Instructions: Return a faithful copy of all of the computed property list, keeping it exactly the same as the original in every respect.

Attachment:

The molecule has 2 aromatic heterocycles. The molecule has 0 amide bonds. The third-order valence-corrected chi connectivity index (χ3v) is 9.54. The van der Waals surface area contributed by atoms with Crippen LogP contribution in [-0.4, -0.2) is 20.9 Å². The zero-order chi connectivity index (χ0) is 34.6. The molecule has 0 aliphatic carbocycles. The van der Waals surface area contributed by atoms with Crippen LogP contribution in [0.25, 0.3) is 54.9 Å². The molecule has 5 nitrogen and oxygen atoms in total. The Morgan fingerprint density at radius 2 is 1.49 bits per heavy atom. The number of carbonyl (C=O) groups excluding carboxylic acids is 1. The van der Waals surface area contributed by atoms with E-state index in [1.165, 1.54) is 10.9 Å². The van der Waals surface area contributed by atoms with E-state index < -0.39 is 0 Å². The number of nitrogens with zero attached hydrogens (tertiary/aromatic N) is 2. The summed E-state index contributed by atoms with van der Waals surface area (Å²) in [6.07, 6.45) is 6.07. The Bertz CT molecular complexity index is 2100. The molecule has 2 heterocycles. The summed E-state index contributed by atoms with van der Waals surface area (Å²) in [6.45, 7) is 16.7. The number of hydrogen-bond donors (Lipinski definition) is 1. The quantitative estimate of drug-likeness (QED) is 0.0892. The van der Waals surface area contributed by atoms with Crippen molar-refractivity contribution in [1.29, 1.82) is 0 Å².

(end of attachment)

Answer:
The molecule has 2 aromatic heterocycles. The molecule has 0 amide bonds. The third-order valence-corrected chi connectivity index (χ3v) is 9.54. The van der Waals surface area contributed by atoms with Crippen LogP contribution in [-0.4, -0.2) is 20.9 Å². The zero-order chi connectivity index (χ0) is 34.6. The molecule has 0 aliphatic carbocycles. The van der Waals surface area contributed by atoms with Crippen LogP contribution in [0.25, 0.3) is 54.9 Å². The molecule has 5 nitrogen and oxygen atoms in total. The Morgan fingerprint density at radius 2 is 1.49 bits per heavy atom. The number of carbonyl (C=O) groups excluding carboxylic acids is 1. The van der Waals surface area contributed by atoms with E-state index in [1.165, 1.54) is 10.9 Å². The van der Waals surface area contributed by atoms with E-state index < -0.39 is 0 Å². The number of nitrogens with zero attached hydrogens (tertiary/aromatic N) is 2. The summed E-state index contributed by atoms with van der Waals surface area (Å²) in [6.07, 6.45) is 6.07. The Bertz CT molecular complexity index is 2100. The molecule has 2 heterocycles. The summed E-state index contributed by atoms with van der Waals surface area (Å²) in [6.45, 7) is 16.7. The number of hydrogen-bond donors (Lipinski definition) is 1. The quantitative estimate of drug-likeness (QED) is 0.0892. The van der Waals surface area contributed by atoms with Crippen molar-refractivity contribution in [1.29, 1.82) is 0 Å².